Posted on Wednesday, October 20th, 2010 by Adam Quigley
Looks like the Australian trade union MEAA (Media, Entertainment & Arts Alliance) lost this game of chicken. After garnering support from SAG (Screen Actors Guild) and AFTRA (American Federation of Television and Radio Artists) in ordering their members to not take jobs on The Hobbit unless director Peter Jackson and co. drew up a new contract “providing minimum guarantees on wages and working conditions, residual payments, and cancellation payments to actors engaged on the production,” Jackson issued his own response declaring their move “a grab for power”. Then came the clincher: “Because the ‘demands’ of MEAA cannot be agreed to, or even considered – by law – and therefore the only options that remain involve closing the Hobbit down, or more likely shifting the production to Europe.” More troubling, Jackson seemed to be making good on his promise when it was announced that production would be moved to Eastern Europe.
It isn’t clear what’s transpired since then, but good news: SAG and AFTRA have dropped the boycott.
Deadline reports the news, saying there’s no longer a need for The Hobbit to move production outside of New Zealand.
This is a relief, as one of the greatest strengths of the Lord of the Rings films was the gorgeous New Zealand landscapes used to represent Middle-earth. Who knows the degree to which the look of The Hobbit might’ve been compromised had it been forced to shoot elsewhere. No official statement has been made revoking the announced plans to move production to Eastern Europe, but who knows if that was more than a threat to begin with, as pre-production didn’t seem to be halted by the change. Fingers crossed: Peter Jackson will likely film in New Zealand as originally intended.
With the labor issues resolved, the films can finally move ahead as planned, meaning we can expect to see The Hobbit in front of cameras by February of 2011. Hooray for that.
Martin Freeman is starring as Bilbo Baggins, and Jimmy Nesbitt, Michael Fassbender, and David Tennant are also up for roles. And if all goes as expected, Ian McKellan and Andy Serkis will be reprising their roles as Gandalf and Gollum, respectively. The films are planned for release December 2012 and 2013.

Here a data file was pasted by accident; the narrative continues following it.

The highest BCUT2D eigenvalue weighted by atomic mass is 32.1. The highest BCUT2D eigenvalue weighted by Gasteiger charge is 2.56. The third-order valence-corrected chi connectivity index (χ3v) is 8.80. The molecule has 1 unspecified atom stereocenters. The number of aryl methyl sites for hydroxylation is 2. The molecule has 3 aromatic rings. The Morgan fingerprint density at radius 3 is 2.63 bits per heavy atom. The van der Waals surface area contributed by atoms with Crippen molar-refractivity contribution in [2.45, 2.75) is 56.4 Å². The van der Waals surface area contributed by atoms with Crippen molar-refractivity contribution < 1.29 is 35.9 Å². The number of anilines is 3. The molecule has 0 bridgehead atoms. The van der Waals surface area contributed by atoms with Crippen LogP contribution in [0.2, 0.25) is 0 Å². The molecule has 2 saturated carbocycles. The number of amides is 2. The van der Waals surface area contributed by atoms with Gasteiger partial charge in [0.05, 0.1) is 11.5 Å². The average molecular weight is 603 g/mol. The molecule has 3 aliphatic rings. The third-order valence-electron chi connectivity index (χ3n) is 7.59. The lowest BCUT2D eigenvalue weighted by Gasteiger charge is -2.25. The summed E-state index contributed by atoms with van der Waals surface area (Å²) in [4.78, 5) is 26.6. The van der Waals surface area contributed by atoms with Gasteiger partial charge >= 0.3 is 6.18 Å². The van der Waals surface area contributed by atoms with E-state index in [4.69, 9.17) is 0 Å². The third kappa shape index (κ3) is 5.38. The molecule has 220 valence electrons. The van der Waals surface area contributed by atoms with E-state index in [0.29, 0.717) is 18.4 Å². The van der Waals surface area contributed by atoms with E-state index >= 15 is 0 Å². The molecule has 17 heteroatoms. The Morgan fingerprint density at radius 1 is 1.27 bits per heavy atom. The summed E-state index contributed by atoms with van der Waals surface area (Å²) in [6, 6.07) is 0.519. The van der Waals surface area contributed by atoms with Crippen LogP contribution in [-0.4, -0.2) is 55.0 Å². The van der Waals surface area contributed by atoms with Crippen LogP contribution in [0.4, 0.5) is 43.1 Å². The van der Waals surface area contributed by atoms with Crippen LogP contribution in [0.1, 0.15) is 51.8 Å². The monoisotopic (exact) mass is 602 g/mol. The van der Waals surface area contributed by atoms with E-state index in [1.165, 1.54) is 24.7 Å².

Here’s the statement issued by SAG:
Statement Regarding the Feature Film Production The Hobbit
Los Angeles (October 20, 2010) – Screen Actors Guild today released the following statement regarding the feature film production The Hobbit:
“Today, our sister union New Zealand Actors Equity issued a statement recommending all international performer unions rescind their member advisories on the feature film production The Hobbit. In light of this recommendation, Screen Actors Guild will be alerting its members that they are now free to accept engagements, under Screen Actors Guild contract terms and conditions, on The Hobbit.”
And here’s the statement issued by AFTRA:
IMPORTANT NOTICE TO AFTRA MEMBERS
AFTRA Members May Now Accept Work on The Hobbit
NZ Actors Equity today recommended that the international performer unions of FIA withdraw their respective member advisories prohibiting members from accepting employment on the theatrical motion picture The Hobbit.
In light of this advisory and the recommendation from NZ Actors Equity, AFTRA hereby notifies all members that they may now accept employment on The Hobbit, under Screen Actors Guild contract terms and conditions.
We thank you for your show of solidarity with our international brothers and sisters.